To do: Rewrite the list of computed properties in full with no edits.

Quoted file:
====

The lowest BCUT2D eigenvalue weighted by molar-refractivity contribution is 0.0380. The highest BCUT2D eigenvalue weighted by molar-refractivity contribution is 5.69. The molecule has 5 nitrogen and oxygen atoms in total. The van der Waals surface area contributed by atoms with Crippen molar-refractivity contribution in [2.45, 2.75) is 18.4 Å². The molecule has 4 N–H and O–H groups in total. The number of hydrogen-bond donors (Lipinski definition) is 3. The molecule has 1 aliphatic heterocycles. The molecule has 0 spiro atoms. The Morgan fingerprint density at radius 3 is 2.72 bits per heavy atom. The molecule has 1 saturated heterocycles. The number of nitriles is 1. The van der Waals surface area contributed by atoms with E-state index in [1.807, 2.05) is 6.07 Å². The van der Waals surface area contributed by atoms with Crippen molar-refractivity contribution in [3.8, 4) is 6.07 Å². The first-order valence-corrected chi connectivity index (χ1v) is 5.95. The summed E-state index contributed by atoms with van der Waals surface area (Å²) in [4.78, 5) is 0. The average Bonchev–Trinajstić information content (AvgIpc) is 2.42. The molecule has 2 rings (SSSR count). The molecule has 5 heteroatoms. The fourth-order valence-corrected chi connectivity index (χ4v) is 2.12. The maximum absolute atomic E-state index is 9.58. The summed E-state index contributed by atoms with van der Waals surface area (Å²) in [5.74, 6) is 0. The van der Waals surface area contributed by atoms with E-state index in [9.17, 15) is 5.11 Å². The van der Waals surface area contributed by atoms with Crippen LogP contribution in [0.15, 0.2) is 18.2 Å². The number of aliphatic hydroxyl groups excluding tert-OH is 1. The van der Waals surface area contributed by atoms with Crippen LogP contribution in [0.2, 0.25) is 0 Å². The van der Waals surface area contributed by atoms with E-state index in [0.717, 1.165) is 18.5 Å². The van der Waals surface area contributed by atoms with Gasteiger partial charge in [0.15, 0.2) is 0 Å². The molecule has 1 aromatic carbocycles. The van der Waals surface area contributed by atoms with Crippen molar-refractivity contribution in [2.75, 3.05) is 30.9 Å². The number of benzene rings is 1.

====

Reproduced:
The lowest BCUT2D eigenvalue weighted by molar-refractivity contribution is 0.0380. The highest BCUT2D eigenvalue weighted by molar-refractivity contribution is 5.69. The molecule has 5 nitrogen and oxygen atoms in total. The van der Waals surface area contributed by atoms with Crippen molar-refractivity contribution in [2.45, 2.75) is 18.4 Å². The molecule has 4 N–H and O–H groups in total. The number of hydrogen-bond donors (Lipinski definition) is 3. The molecule has 1 aliphatic heterocycles. The molecule has 0 spiro atoms. The Morgan fingerprint density at radius 3 is 2.72 bits per heavy atom. The molecule has 1 saturated heterocycles. The number of nitriles is 1. The van der Waals surface area contributed by atoms with E-state index in [1.807, 2.05) is 6.07 Å². The van der Waals surface area contributed by atoms with Crippen molar-refractivity contribution in [3.8, 4) is 6.07 Å². The first-order valence-corrected chi connectivity index (χ1v) is 5.95. The summed E-state index contributed by atoms with van der Waals surface area (Å²) in [4.78, 5) is 0. The average Bonchev–Trinajstić information content (AvgIpc) is 2.42. The molecule has 2 rings (SSSR count). The molecule has 5 heteroatoms. The fourth-order valence-corrected chi connectivity index (χ4v) is 2.12. The maximum absolute atomic E-state index is 9.58. The summed E-state index contributed by atoms with van der Waals surface area (Å²) in [5.74, 6) is 0. The van der Waals surface area contributed by atoms with E-state index in [9.17, 15) is 5.11 Å². The van der Waals surface area contributed by atoms with Crippen LogP contribution in [0.15, 0.2) is 18.2 Å². The number of aliphatic hydroxyl groups excluding tert-OH is 1. The van der Waals surface area contributed by atoms with Crippen LogP contribution in [0.2, 0.25) is 0 Å². The van der Waals surface area contributed by atoms with E-state index in [0.717, 1.165) is 18.5 Å². The van der Waals surface area contributed by atoms with Gasteiger partial charge in [0.15, 0.2) is 0 Å². The molecule has 1 aromatic carbocycles. The van der Waals surface area contributed by atoms with Crippen molar-refractivity contribution in [2.75, 3.05) is 30.9 Å². The number of benzene rings is 1.